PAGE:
Interview Part 2

Glenn Langohr

EL: You ever had law enforcement officials say that they’ve read your book, like police officers?

GL: Yes. Yes. Absolutely. Uhm — my first couple reviews from prison guards weren’t that good, and then I had another one that was pretty good. And he was from outside of California, and he was like, Yeah, I can tell the guy’s been there … but it’s not like that where we live, I don’t know if he’s telling the truth or not …  — and I got some from California — that — recently — that are saying … This guy’s an amazing writer, he’s — he’s turned his life around — and, you know — what he is saying is for the most part a hundred percent accurate; so it’s really nice to be validated from … prison guards — uhm, I told your other — I told your other editor that I met a gang task force guy who turned himself into an author because he couldn’t handle the corruption in Denver as a narcotic detective and gang — gang guy — he saw so much corruption, that it — it torpedoed his spirit and he became a writer, so — it was — very classic for me to be an ex-convict, at one time labeled an organized criminal practically, and … been in prison for almost ten years, a lot of the time in solitary confinement — and so it was very gratifying to — be able to help … uh — a narcotic detective who became a writer. And help him with his marketing. And review his books, and just — you know, it’s — it’s pretty gratifying to meet somebody from the other side that’s read my books and I’m reading his books … and, it’s — it’s kind of gratifying.

EL: You ever read Catcher In The Rye?

GL: Yeah.

EL: It’s uhh — like that was the first book that really moved me; in that way. Uh — I don’t think I understood it at all when I first was exposed to it, as a high school kid — who was very much like Holden Caulfield —  … uh, but going back to it, not that long ago, my mind, was … opened up. I mean, I was — it was such a masterful, uhm … impersonation … it was such a masterful impersonation of, such a critical type of character … and I think that’s a really valuable type of fiction. I mean — and, and on that point — I’ve been meaning to ask: Do you write — is the frame of the book, uhm, you writing from being out of prison, or — you — uhm — is the frame of the book you, you being in prison, you know, while you’re writing it — it’s, I, I am in prison, et cetera et cetera — or is it — uhm — you know, reflecting back on what prison was like? — or is it — is it third person?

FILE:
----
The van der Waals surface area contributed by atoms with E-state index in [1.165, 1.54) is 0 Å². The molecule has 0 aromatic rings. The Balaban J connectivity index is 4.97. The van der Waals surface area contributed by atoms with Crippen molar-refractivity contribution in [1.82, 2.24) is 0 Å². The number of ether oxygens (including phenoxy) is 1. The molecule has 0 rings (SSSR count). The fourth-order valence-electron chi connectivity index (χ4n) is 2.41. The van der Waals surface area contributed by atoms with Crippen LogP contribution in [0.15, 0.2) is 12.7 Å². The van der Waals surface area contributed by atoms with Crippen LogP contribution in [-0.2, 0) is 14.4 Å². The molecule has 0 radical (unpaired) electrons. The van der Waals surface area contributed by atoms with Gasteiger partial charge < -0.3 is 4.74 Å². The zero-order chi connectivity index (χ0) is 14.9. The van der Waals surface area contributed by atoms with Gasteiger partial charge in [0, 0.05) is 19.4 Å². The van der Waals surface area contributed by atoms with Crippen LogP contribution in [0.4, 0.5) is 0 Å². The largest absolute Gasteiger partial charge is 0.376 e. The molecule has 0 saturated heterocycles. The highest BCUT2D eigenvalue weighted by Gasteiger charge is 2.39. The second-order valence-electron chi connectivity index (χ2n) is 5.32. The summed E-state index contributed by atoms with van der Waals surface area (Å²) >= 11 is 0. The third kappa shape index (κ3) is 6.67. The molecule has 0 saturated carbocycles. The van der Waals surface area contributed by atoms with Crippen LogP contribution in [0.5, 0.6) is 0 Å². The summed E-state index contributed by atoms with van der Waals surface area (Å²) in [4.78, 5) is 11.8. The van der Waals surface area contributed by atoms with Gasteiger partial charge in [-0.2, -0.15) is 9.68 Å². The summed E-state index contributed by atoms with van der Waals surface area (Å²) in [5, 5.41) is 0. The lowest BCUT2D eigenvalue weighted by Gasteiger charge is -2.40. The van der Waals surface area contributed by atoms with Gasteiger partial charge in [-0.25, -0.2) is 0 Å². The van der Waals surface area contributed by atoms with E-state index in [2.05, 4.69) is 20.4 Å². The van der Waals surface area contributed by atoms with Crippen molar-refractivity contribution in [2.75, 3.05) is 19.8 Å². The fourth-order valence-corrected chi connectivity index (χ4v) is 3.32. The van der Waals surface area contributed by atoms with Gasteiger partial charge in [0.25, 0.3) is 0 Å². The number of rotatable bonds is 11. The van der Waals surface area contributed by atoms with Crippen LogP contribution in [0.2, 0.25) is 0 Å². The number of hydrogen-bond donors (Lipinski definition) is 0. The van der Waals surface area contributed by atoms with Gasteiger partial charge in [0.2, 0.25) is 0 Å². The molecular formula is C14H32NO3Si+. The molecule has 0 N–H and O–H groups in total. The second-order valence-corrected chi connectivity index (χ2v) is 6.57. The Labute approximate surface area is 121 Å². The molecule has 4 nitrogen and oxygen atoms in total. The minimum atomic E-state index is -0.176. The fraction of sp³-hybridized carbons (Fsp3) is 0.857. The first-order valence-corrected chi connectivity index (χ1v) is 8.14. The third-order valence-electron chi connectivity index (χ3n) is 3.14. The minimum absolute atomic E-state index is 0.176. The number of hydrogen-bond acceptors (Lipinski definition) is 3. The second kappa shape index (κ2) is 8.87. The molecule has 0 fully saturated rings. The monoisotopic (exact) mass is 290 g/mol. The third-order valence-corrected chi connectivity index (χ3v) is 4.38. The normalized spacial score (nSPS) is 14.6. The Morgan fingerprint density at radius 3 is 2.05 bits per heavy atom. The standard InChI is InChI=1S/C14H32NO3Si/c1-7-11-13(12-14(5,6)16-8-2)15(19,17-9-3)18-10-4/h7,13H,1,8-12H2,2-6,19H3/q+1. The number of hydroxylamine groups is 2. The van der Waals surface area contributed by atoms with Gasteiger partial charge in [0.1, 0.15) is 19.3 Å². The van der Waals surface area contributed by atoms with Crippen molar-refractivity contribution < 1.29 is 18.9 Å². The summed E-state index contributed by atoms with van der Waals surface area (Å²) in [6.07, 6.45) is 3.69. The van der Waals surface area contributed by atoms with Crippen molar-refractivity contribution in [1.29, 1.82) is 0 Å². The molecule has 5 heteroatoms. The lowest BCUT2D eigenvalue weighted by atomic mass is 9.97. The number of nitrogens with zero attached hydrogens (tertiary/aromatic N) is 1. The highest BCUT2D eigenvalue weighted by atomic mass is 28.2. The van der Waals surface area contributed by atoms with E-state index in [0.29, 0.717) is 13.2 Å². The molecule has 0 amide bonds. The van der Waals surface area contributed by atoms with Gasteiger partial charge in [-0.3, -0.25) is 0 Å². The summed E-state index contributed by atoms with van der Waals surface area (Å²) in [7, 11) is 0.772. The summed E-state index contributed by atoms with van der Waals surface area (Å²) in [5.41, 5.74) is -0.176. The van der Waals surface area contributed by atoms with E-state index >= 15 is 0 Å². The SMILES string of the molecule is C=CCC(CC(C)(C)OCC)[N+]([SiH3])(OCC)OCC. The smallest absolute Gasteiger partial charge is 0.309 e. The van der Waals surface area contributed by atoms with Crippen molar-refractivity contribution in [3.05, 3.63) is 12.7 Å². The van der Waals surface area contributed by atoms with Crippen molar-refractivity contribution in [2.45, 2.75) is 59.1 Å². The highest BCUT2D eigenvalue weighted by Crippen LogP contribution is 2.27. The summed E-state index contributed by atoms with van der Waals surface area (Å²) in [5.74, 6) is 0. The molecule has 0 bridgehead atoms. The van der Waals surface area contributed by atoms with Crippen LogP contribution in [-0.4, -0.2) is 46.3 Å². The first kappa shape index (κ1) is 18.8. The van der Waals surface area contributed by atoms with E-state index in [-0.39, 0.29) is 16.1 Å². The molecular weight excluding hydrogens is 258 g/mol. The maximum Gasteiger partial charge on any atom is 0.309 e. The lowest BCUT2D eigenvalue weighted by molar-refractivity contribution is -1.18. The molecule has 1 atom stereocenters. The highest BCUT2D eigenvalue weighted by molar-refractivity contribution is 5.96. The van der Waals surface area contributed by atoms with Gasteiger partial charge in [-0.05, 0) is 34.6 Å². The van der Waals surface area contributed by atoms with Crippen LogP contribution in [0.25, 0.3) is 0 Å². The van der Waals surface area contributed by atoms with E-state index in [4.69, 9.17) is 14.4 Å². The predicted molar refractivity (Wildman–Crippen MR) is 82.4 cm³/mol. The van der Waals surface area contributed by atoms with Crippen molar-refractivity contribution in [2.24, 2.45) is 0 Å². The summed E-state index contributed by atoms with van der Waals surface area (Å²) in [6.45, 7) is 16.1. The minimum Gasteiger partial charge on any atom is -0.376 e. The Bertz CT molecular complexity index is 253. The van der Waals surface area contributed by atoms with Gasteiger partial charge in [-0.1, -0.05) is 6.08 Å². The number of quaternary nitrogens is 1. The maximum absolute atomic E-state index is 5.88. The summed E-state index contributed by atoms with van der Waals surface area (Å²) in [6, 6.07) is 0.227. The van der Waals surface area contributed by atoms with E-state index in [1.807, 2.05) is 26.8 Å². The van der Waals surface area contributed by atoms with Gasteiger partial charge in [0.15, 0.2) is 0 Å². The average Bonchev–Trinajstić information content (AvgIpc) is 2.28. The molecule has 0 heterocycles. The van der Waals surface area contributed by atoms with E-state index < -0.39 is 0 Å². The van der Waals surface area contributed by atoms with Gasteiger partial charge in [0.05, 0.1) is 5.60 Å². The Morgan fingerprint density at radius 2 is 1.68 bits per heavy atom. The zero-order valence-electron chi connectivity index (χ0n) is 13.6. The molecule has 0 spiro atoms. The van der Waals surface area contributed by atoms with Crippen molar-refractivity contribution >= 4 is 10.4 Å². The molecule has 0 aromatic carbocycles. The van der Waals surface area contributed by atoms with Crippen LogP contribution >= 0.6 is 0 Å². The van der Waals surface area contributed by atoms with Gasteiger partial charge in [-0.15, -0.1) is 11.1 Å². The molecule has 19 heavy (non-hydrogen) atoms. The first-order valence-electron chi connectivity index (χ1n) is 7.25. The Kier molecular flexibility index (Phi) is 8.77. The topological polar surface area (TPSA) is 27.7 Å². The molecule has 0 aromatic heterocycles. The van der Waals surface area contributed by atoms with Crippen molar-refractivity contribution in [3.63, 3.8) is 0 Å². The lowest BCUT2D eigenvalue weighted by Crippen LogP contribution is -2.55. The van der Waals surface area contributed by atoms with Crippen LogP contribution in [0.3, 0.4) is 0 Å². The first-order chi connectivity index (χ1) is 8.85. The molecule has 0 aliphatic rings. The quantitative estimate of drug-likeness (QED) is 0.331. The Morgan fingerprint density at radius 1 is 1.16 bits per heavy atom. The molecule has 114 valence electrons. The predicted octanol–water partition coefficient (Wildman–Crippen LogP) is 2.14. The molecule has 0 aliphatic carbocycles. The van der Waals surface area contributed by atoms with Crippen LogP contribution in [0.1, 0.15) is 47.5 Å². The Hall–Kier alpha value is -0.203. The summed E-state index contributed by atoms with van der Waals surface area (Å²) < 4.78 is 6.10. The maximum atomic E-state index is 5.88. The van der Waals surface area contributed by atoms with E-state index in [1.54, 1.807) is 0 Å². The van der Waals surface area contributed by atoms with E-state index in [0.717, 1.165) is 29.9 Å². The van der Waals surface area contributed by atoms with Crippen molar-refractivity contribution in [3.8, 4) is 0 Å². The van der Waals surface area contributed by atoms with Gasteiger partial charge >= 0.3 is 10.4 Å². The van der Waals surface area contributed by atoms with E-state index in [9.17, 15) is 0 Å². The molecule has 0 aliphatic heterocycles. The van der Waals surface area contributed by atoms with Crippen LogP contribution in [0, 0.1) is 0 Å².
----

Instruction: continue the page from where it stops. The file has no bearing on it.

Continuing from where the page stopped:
GL: Both. Both. Uhm — it’s — it’s like this: my very first novel, I had so much time to do. I had, I had seven years of prison time to write it. And I — I tried to cover everything; I tried to cover the drug war, that led to … to me being incarcerated, the dirty cops along the way … the justice system … and uhm — I covered it all. And — uhm, that book right there is — multi, uh — its, uh — the — uh — I toggled the angle through multiple characters. So you have the first person, which is the main character, which would be B.J., and then, uhm — from there I toggle the angle — like I get inside, uh, — uhm — law enforcement’s eyes and — other people’s eyes, and toggle the angle from their perspective to — to write a bigger story. So that book was like a huge undertaking. Way too long, hard to market: I probably sold like 20 thousand Kindle copies of that book. And some of the reviews I got and some of the personal mentors, writing mentors, told me: focus on the prison stuff: just write that for a while. So I wrote a bunch of straight — uhm, prison books, that are showing you the culture of — of California prisons from the perspective of the first person — which would have been my character — and his cell — and his cell brother — and what they’re — what they’re up against: with the — with the racial politics … with the uh, gang task force inside there — some guards that are cool, some guards that are instigators … gun towers … what the — what it looks like in the dayroom; what it looks like on the yard … and then it gets into the real life stuff about drug deaths. Um, what causes riots … and so it’s just pulp. It’s, it’s pure pulp style writing, of … stuff that I’ve lived through … and it’s — it’s pretty much real time, uh — culture — it’s — it’s a real time cultural look into prisons. California prisons.

EL: Here’s a thing, — 

GL: And riots. Like, you’ll see — you’ll see — you’ll see the riot over a drug death — you’ll see the inmates going to the hole. What that looks like. Going in. Getting processed into the hole … Every — every part of it — I’ve — I’ve covered. And I, I’m, I’ve still covered — I’m still covering — I’m — I’m, I’m still writing. So.

EL: Now, when you’re — uhm, depicting this — when you’re trying to find, imagery, to …  — accurately — uhm, imitate how you felt then and to accurately make the reader see how you felt — uhm, — where, — what’s your source for inspiration? Uhm. Is there a specific style of book that you go for or go to to inspiration, for how you like to describe … you know the way the — the handcuffs look, or the way the person’s jacket looked … or — the way … uhhm — Uh, you know, the way they moved …  — in … in line — or the way they made us take our … clothes off, before they sprayed us with water, et cetera,